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Shark bites 14-year-old Missouri boy in 4th attack in a week, Florida officials say

Olivia Lloyd, The Charlotte Observer on

Published in News & Features

A 14-year-old boy from Missouri was bitten by a shark while visiting a Florida beach, officials said.

Wednesday's incident marks the fourth shark attack in Volusia County in the span of a week.

Shortly before noon, the teen was standing in knee-deep water in Daytona Beach Shores when the shark bit his left foot, sending him to a hospital with non-life-threatening injuries, according to Volusia County Beach Safety.

The type of shark is unknown.

The attack comes only two days after another 14-year-old was bitten about six miles down the coast in Ponce Inlet, McClatchy News reported. The teen was attending junior lifeguard camp when he dove into the water and landed on top of a shark, which bit his calf, officials said.

After the incident, he told WOFL he doesn’t think there’s “really anything to be scared of.”

“Because I think that it’s something really rare that can happen,” he told the outlet. “And if it’s happened once, I doubt it’s going to happen again.”

On July 4, an Ohio tourist was bitten while playing football, and the next day, a man from Sarasota, Florida, was bitten while wading in an inner tube, McClatchy News reported.

Volusia County has been unofficially dubbed the “shark bite capital of the world,” according to The Daytona Beach News-Journal, and data suggests that name may have some merit.

The International Shark Attack File has recorded 351 unprovoked attacks in Volusia County, far more than any other county in Florida and more than any other single state in the U.S.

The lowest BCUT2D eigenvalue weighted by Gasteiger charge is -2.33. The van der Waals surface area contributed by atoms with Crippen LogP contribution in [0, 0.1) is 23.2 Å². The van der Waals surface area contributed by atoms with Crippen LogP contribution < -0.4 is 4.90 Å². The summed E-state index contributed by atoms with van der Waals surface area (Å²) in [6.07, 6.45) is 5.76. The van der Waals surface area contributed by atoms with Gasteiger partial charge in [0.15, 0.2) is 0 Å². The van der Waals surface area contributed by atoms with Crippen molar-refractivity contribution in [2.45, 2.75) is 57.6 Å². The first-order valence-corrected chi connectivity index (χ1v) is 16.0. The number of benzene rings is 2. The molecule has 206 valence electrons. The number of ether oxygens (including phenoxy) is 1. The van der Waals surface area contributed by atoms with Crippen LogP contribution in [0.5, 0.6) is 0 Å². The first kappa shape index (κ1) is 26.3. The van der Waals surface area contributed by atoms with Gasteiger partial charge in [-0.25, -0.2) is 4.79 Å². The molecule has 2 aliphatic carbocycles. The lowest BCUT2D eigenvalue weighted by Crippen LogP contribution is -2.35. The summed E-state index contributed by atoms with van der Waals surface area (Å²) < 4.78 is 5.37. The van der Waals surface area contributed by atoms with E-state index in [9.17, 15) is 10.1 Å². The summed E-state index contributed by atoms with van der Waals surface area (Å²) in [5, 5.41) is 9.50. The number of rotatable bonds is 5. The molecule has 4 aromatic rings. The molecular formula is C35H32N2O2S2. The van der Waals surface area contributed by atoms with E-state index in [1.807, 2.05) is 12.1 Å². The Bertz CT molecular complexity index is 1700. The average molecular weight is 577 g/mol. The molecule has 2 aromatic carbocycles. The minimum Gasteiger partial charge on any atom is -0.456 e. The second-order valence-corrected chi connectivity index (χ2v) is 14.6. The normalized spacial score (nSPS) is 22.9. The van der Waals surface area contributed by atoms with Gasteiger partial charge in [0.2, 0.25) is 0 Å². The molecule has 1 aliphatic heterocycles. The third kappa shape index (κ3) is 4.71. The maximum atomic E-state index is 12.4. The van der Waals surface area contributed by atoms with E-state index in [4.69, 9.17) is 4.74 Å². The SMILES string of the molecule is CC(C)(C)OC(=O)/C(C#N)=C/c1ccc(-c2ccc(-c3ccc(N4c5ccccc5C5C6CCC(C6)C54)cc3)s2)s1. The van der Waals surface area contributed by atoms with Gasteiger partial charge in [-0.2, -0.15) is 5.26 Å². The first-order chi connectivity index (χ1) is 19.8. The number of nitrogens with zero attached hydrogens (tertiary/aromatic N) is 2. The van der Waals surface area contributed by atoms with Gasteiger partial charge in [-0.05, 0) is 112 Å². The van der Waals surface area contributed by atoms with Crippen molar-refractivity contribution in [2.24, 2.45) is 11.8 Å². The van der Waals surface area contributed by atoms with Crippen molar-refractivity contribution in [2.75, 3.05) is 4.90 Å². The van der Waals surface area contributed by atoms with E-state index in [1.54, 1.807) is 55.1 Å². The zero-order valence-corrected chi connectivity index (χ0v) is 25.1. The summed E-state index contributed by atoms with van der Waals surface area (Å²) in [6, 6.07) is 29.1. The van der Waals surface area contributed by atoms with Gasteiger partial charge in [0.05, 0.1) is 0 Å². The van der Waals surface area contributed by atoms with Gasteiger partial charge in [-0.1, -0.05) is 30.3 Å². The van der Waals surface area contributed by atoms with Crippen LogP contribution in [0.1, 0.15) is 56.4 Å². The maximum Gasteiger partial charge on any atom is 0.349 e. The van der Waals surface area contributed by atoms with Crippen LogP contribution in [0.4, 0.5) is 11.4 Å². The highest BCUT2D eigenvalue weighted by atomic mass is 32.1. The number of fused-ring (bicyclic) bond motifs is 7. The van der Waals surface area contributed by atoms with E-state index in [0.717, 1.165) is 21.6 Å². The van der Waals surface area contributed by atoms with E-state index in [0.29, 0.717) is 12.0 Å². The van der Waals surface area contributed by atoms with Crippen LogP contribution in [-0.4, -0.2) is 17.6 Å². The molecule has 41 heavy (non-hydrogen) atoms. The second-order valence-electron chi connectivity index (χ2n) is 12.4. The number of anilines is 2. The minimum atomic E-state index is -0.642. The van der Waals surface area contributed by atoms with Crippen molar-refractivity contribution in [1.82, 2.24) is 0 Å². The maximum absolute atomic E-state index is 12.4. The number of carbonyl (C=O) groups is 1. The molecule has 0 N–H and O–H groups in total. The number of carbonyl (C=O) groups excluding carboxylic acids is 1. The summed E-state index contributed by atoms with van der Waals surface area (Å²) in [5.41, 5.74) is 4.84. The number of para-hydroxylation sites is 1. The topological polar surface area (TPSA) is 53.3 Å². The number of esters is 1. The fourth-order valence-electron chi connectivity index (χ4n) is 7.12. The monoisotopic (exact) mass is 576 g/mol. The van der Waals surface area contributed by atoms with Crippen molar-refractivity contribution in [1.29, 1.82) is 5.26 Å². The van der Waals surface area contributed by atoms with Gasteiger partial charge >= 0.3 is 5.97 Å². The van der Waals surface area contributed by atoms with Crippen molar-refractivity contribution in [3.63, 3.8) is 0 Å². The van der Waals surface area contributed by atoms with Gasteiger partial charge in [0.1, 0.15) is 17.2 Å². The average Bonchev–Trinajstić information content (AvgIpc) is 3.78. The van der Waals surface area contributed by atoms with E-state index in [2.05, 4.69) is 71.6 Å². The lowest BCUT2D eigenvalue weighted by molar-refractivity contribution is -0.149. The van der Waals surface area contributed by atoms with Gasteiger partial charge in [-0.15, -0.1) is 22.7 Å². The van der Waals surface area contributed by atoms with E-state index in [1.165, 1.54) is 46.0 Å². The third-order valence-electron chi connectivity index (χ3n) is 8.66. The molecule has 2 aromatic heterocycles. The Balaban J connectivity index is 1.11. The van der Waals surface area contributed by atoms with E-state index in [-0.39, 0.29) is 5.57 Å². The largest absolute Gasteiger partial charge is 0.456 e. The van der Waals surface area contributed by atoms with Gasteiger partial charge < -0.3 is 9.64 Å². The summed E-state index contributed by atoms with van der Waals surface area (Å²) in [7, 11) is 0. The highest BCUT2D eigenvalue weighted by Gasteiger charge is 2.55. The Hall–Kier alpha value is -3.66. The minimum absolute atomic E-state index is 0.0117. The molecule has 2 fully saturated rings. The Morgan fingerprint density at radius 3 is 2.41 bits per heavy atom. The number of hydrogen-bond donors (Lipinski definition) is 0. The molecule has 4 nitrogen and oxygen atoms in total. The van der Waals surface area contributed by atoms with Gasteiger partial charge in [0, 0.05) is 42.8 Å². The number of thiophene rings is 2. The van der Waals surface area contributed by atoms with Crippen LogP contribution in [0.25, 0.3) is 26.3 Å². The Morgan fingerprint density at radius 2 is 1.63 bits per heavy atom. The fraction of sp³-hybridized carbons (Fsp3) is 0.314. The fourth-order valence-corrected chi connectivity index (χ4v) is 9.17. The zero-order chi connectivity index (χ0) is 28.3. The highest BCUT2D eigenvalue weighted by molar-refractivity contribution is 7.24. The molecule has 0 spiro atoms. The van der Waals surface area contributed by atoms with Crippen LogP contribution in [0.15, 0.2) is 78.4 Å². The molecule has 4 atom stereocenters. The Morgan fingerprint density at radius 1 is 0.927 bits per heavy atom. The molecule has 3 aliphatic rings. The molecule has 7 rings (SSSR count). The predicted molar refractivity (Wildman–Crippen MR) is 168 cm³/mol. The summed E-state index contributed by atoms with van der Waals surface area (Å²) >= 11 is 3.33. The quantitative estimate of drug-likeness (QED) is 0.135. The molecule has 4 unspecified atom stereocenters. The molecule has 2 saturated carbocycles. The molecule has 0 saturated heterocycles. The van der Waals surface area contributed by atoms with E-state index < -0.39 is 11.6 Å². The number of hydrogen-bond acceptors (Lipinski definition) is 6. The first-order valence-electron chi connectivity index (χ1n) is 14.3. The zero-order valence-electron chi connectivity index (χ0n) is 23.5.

Shark attacks are “extremely rare,” according to John Carlson of the National Oceanic and Atmospheric Administration.

“You have a better chance of getting in a car accident and being injured on your way to the beach than you do actually when you get to go swimming,” he said in a video posted to NOAA’s website.

In 2023, the Florida Museum of Natural History’s International Shark Attack File investigated 120 shark-human interactions worldwide. Of those interactions, 69 were unprovoked shark bites, and there were 14 “shark-related fatalities.”

If you see a shark in the water, however, don’t panic, Richard Peirce, former chair of the Shark Trust and Shark Conservation Society, told CNN.

“Don’t start splashing around – you’re just going to excite, incite and encourage the shark’s interest,” he told the news outlet.

Instead, maintain eye contact with the shark and read its body language. If the shark appears to be in “attack mode,” you should make yourself as large as possible, CNN reported. If it seems to just be swimming by, try to stay small.

If the shark attacks, experts told CNN you shouldn’t play dead.

“You must try and keep the animal in sight and very slowly and gently try and swim backwards and get into shallow water,” Peirce told CNN. “Again, you’ve got to be careful – large sharks can attack in very shallow depths.”


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